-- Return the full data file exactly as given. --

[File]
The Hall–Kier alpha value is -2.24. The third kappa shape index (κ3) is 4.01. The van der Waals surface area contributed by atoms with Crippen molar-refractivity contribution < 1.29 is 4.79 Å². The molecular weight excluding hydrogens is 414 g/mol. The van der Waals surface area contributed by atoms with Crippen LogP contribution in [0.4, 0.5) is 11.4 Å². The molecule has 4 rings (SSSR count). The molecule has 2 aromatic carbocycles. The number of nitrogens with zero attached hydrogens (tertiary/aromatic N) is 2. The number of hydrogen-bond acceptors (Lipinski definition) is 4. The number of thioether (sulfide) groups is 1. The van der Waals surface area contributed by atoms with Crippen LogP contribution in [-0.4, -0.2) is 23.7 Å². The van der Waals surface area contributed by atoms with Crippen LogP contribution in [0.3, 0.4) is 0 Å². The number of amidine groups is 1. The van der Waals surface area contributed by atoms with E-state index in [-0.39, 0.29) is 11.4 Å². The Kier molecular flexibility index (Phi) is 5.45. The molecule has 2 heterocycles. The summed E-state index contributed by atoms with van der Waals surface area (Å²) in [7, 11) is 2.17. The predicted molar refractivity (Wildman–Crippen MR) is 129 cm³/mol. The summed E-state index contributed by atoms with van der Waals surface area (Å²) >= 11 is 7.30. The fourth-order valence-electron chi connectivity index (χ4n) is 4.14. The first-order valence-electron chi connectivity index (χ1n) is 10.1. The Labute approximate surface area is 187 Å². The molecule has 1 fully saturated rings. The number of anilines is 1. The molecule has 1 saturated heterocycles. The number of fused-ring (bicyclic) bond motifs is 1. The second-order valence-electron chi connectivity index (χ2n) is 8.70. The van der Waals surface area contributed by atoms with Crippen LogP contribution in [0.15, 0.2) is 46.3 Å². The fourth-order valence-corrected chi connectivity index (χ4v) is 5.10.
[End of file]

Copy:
The Hall–Kier alpha value is -2.24. The third kappa shape index (κ3) is 4.01. The van der Waals surface area contributed by atoms with Crippen molar-refractivity contribution < 1.29 is 4.79 Å². The molecular weight excluding hydrogens is 414 g/mol. The van der Waals surface area contributed by atoms with Crippen LogP contribution in [0.4, 0.5) is 11.4 Å². The molecule has 4 rings (SSSR count). The molecule has 2 aromatic carbocycles. The number of nitrogens with zero attached hydrogens (tertiary/aromatic N) is 2. The number of hydrogen-bond acceptors (Lipinski definition) is 4. The number of thioether (sulfide) groups is 1. The van der Waals surface area contributed by atoms with Crippen LogP contribution in [-0.4, -0.2) is 23.7 Å². The van der Waals surface area contributed by atoms with Crippen LogP contribution in [0.3, 0.4) is 0 Å². The number of amidine groups is 1. The van der Waals surface area contributed by atoms with E-state index in [-0.39, 0.29) is 11.4 Å². The Kier molecular flexibility index (Phi) is 5.45. The molecule has 2 heterocycles. The summed E-state index contributed by atoms with van der Waals surface area (Å²) in [7, 11) is 2.17. The predicted molar refractivity (Wildman–Crippen MR) is 129 cm³/mol. The summed E-state index contributed by atoms with van der Waals surface area (Å²) >= 11 is 7.30. The fourth-order valence-electron chi connectivity index (χ4n) is 4.14. The first-order valence-electron chi connectivity index (χ1n) is 10.1. The Labute approximate surface area is 187 Å². The molecule has 1 fully saturated rings. The number of anilines is 1. The molecule has 1 saturated heterocycles. The number of fused-ring (bicyclic) bond motifs is 1. The second-order valence-electron chi connectivity index (χ2n) is 8.70. The van der Waals surface area contributed by atoms with Crippen LogP contribution in [0.15, 0.2) is 46.3 Å². The fourth-order valence-corrected chi connectivity index (χ4v) is 5.10.